The Roar
The Roar


Gutless Essendon board fail to back Hird

18th August, 2015
2806 Reads

Well, they got him. After three years of trying the AFL finally got their man.

James Hird is gone, forced to stand down by his own club after enduring three horrendous years of the most negative scrutiny that a person in the sporting world could ever be placed under.

Essendon’s poor performances, particularly over the second half of this season, gave the club the perfect excuse it needed to be rid of its former Golden Boy, and the AFL must be rubbing its hands together with glee.

No longer will they suffer the embarrassment of having one of their clubs coached by someone who had become the face of the whole supplements saga – a saga that is still being investigated and far from concluded.

The AFL may spout on about the wellbeing of the players being their number one priority, but make no mistake, they have proved time and again that it is all about self-promotion and protecting their precious brand.

Well, they have one less black sheep to worry about now. Hird will haunt them no more.

The headlines may say that he has quit, but the reality is that he had no choice. In the end he made it easy for an Essendon administration that lacks guts and direction.

Already Bomber boss Paul Little is saying that it wasn’t his decision to give Hird the controversial three-year contract that he is now terminating, instead blaming it on his board. There’s some great leadership right there.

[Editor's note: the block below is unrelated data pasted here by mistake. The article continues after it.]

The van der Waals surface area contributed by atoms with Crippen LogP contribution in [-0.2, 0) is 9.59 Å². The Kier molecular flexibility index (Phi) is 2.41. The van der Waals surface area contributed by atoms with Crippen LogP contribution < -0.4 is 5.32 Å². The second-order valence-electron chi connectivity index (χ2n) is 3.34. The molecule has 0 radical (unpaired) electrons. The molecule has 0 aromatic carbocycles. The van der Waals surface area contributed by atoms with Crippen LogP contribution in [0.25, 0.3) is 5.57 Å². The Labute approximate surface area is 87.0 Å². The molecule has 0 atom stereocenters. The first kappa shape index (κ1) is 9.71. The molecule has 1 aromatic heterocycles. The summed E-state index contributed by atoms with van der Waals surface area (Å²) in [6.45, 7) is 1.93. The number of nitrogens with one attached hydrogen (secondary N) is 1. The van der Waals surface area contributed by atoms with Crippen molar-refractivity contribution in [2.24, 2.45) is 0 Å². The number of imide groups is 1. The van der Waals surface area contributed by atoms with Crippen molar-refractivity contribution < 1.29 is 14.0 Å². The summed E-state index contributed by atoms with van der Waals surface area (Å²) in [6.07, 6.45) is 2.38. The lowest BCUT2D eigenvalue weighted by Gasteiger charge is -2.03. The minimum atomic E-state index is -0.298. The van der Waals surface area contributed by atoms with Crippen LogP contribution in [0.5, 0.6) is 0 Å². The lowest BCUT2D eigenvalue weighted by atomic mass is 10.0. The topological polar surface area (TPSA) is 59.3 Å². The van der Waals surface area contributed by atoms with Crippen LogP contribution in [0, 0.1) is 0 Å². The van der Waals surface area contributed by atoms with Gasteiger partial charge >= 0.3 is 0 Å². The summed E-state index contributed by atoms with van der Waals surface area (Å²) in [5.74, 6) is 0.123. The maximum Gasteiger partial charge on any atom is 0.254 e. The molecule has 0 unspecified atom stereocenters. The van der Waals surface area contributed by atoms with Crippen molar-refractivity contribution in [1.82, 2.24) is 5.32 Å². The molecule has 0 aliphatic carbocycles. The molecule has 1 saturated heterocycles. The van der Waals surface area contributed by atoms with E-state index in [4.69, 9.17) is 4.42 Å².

Hird’s departure from Essendon has nothing to do with the team’s performance. If it was, then fair enough. But no, this departure is all to do with adverse publicity.

But here’s the thing. Even with Hird gone, nothing changes. The WADA investigation will go on, the speculation over the whole saga will continue, and the negative articles will continue to be written.

The only event that will end the whole sorry ordeal is when WADA comes out and delivers their verdict, whichever way it goes. Only then will that much-needed breath of fresh air wash over the football club. Only then will the players themselves be able to move on.

All that Hird’s departure does is add another layer of sadness and uncertainty to their lives.

If the Essendon board had any balls at all they would have allowed Hird to coach out the last year of his contract, if only to see what he was capable of without the constant scrutiny of the WADA investigation hanging over the players’ heads.

If by the end of 2016 he was still unable to lift the players or develop an effective game plan, then by all means, don’t reappoint him. But surely he needed to be given that chance, because, if the honest truth is told, we don’t really know if James Hird is a good coach or not. After a promising beginning, much of what followed was clouded by the controversy of the supplements scandal.

To judge him as a coach on this season alone is neither enlightening nor fair. His on-field personnel consisted of older players mentally fatigued by three years of constant speculation about their futures, and a dozen inexperienced youngsters with very little game time in their legs. Throw in a few key injuries at various stages and you have a situation that any coach would struggle with.


At a time where the club actually needs consolidation, Hird’s departure only brings more upheaval. The arrival of a new coaching regime and all that comes with it is just another distraction that will be written and speculated about as the new season approaches.

A quieter entry to 2016 may have been more desirable.